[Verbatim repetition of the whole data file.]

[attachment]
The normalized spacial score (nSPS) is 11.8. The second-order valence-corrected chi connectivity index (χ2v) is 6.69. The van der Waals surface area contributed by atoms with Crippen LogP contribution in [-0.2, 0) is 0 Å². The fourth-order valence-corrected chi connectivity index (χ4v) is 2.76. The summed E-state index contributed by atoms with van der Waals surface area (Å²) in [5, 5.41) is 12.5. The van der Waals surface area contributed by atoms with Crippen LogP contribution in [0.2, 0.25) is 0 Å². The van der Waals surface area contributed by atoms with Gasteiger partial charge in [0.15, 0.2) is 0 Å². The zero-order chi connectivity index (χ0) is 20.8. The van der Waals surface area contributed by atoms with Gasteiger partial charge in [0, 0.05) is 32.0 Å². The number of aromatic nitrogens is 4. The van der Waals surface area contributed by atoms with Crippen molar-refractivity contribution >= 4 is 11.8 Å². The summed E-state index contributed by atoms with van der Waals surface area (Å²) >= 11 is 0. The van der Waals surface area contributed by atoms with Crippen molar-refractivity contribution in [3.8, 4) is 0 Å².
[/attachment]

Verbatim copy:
The normalized spacial score (nSPS) is 11.8. The second-order valence-corrected chi connectivity index (χ2v) is 6.69. The van der Waals surface area contributed by atoms with Crippen LogP contribution in [-0.2, 0) is 0 Å². The fourth-order valence-corrected chi connectivity index (χ4v) is 2.76. The summed E-state index contributed by atoms with van der Waals surface area (Å²) in [5, 5.41) is 12.5. The van der Waals surface area contributed by atoms with Crippen LogP contribution in [0.2, 0.25) is 0 Å². The van der Waals surface area contributed by atoms with Gasteiger partial charge in [0.15, 0.2) is 0 Å². The zero-order chi connectivity index (χ0) is 20.8. The van der Waals surface area contributed by atoms with Gasteiger partial charge in [0, 0.05) is 32.0 Å². The number of aromatic nitrogens is 4. The van der Waals surface area contributed by atoms with Crippen molar-refractivity contribution >= 4 is 11.8 Å². The summed E-state index contributed by atoms with van der Waals surface area (Å²) >= 11 is 0. The van der Waals surface area contributed by atoms with Crippen molar-refractivity contribution in [3.8, 4) is 0 Å².